If administered by HMRC, or an offshoot thereof, centrally, they'll already know your income and knowing which benefit elements you would be entitled to, should result in a fast and efficient service.

 

A similar approach would apply for the 'unemployed' benefit side – provide evidence of eligible rent, children, any income, etc to the one stop shop for a single benefit payment made up of the required elements (i.e. JSA, HB, CTB) with similar cost saving benefits from reduced administration.  Eligibility to benefits as an unemployed person or couple is a matter already addressed in several other suggestions.

People should work for benefits

Anybody claiming benefits should have to work a minimum number of hours per week to earn the money they receive.  They should be able to do this work either for the local authority doing useful jobs around the local area such as picking up litter, grass cutting, delivering meals to the elderly etc. or as a volunteer for any local charity.  The work could be tailored to fit ability so that even people who are excluded from work due to illness or disability are able to contribute and be an asset for the local community.  Those who refuse to work should not receive a penny unless they can prove that they have a genuine disability which entirely prevents them from doing anything useful.

Why is this idea important?

Anybody claiming benefits should have to work a minimum number of hours per week to earn the money they receive.  They should be able to do this work either for the local authority doing useful jobs around the local area such as picking up litter, grass cutting, delivering meals to the elderly etc. or as a volunteer for any local charity.  The work could be tailored to fit ability so that even people who are excluded from work due to illness or disability are able to contribute and be an asset for the local community.  Those who refuse to work should not receive a penny unless they can prove that they have a genuine disability which entirely prevents them from doing anything useful.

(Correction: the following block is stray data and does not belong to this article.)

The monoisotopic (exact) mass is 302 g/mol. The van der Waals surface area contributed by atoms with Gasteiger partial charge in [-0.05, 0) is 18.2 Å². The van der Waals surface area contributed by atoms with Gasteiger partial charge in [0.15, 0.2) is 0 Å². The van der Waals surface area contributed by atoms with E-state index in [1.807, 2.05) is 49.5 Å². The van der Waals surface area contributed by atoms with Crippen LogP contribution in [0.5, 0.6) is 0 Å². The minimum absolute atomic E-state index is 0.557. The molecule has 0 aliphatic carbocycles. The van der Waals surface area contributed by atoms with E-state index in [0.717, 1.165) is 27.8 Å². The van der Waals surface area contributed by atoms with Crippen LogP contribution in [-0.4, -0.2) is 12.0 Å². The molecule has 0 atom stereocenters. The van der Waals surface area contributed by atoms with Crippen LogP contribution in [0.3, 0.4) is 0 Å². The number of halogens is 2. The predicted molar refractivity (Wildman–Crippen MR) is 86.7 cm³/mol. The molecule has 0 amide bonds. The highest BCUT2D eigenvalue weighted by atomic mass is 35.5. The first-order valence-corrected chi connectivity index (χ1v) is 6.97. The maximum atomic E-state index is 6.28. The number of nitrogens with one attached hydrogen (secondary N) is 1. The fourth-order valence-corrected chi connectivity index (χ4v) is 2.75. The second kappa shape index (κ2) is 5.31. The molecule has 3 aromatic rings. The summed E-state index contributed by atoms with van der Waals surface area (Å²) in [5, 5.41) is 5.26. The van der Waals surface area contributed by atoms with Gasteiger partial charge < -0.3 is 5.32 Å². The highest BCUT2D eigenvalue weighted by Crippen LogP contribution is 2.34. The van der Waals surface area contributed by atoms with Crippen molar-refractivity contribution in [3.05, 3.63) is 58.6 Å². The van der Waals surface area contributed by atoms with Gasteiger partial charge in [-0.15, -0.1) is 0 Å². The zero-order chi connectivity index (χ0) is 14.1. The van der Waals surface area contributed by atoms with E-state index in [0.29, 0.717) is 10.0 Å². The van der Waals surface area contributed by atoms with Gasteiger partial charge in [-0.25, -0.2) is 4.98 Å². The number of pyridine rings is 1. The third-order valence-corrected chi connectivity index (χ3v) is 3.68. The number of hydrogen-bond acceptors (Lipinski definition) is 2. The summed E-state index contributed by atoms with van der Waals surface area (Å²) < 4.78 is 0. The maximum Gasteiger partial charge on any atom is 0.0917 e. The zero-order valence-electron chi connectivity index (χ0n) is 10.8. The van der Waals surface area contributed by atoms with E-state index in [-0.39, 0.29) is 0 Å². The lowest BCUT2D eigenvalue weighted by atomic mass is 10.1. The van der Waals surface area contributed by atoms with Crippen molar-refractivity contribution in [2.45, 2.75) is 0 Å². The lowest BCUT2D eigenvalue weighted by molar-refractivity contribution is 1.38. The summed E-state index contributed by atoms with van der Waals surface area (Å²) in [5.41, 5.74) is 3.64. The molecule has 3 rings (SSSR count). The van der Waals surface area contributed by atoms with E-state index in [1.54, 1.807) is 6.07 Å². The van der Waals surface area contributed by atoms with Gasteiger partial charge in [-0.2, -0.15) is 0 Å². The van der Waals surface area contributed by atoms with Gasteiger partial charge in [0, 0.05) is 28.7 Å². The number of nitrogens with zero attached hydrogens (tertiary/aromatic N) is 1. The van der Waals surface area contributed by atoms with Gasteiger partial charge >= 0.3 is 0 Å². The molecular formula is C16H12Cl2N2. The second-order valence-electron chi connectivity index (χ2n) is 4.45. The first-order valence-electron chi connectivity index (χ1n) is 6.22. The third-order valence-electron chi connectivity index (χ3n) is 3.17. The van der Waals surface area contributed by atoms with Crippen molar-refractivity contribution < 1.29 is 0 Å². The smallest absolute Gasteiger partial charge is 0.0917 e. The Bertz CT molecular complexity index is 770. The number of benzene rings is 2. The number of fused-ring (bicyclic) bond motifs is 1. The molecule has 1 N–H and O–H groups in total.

Give benefits only to Volunteer workers to encourage Charity work and Community Service.

Only people who are working in registered Charity organisations or as Volunteer workers in national projects such as woodland trusts would be able to claim longterm unemployment benefits. Anyone who currently sits at home must choose to do something for the good of the community if they are to receive benefits from the state.

Why is this idea important?

Only people who are working in registered Charity organisations or as Volunteer workers in national projects such as woodland trusts would be able to claim longterm unemployment benefits. Anyone who currently sits at home must choose to do something for the good of the community if they are to receive benefits from the state.

Simplify Benefits System

First establish how much a person needs to live on. Allow anybody to claim this amount, no extras for lots of different things, one amount only. If you claim you agree to repay this amount as part of the tax system at an additional 50% of earnings until repaid. If you do not wish to claim it then you pay normal tax rates.

Example :-

Amount needed to live on £5000 per year

Tax at an additional 50% on first £10000 of earning, reducing to normal taxation rates when repaid.

So a person claims there allowance @ £5000

They earn £8000 per year

They repay £4000 (50% of £8000 earning)

They have a take home income of £9000 (£8000 + £5000 – £4000)

The figures above are only an example.

Why is this idea important?

First establish how much a person needs to live on. Allow anybody to claim this amount, no extras for lots of different things, one amount only. If you claim you agree to repay this amount as part of the tax system at an additional 50% of earnings until repaid. If you do not wish to claim it then you pay normal tax rates.

Example :-

Amount needed to live on £5000 per year

Tax at an additional 50% on first £10000 of earning, reducing to normal taxation rates when repaid.

So a person claims there allowance @ £5000

They earn £8000 per year

They repay £4000 (50% of £8000 earning)

They have a take home income of £9000 (£8000 + £5000 – £4000)

The figures above are only an example.